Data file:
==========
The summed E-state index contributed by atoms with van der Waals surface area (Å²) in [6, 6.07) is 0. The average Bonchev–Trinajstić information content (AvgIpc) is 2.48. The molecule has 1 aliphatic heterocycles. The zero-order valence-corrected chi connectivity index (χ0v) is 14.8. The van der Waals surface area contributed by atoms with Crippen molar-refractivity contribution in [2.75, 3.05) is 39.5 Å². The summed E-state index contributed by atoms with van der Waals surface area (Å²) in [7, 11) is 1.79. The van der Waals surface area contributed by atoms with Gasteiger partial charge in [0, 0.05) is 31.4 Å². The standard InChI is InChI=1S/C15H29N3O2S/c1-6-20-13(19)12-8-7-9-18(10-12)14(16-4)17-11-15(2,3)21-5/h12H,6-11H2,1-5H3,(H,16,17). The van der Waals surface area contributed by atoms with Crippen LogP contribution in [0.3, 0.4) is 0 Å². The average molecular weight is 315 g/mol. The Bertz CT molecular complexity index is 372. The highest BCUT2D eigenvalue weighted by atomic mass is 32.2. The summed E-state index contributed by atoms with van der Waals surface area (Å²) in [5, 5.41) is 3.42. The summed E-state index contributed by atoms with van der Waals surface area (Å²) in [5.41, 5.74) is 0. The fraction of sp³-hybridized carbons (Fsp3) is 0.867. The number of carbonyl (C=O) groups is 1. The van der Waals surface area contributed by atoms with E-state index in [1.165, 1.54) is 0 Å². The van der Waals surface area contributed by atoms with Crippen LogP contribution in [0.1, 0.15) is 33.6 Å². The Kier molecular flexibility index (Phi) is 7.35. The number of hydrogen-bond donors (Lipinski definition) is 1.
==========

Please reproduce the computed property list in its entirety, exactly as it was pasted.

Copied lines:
The summed E-state index contributed by atoms with van der Waals surface area (Å²) in [6, 6.07) is 0. The average Bonchev–Trinajstić information content (AvgIpc) is 2.48. The molecule has 1 aliphatic heterocycles. The zero-order valence-corrected chi connectivity index (χ0v) is 14.8. The van der Waals surface area contributed by atoms with Crippen molar-refractivity contribution in [2.75, 3.05) is 39.5 Å². The summed E-state index contributed by atoms with van der Waals surface area (Å²) in [7, 11) is 1.79. The van der Waals surface area contributed by atoms with Gasteiger partial charge in [0, 0.05) is 31.4 Å². The standard InChI is InChI=1S/C15H29N3O2S/c1-6-20-13(19)12-8-7-9-18(10-12)14(16-4)17-11-15(2,3)21-5/h12H,6-11H2,1-5H3,(H,16,17). The van der Waals surface area contributed by atoms with Crippen LogP contribution in [0.3, 0.4) is 0 Å². The average molecular weight is 315 g/mol. The Bertz CT molecular complexity index is 372. The highest BCUT2D eigenvalue weighted by atomic mass is 32.2. The summed E-state index contributed by atoms with van der Waals surface area (Å²) in [5, 5.41) is 3.42. The summed E-state index contributed by atoms with van der Waals surface area (Å²) in [5.41, 5.74) is 0. The fraction of sp³-hybridized carbons (Fsp3) is 0.867. The number of carbonyl (C=O) groups is 1. The van der Waals surface area contributed by atoms with E-state index in [1.165, 1.54) is 0 Å². The van der Waals surface area contributed by atoms with Crippen LogP contribution in [0.1, 0.15) is 33.6 Å². The Kier molecular flexibility index (Phi) is 7.35. The number of hydrogen-bond donors (Lipinski definition) is 1.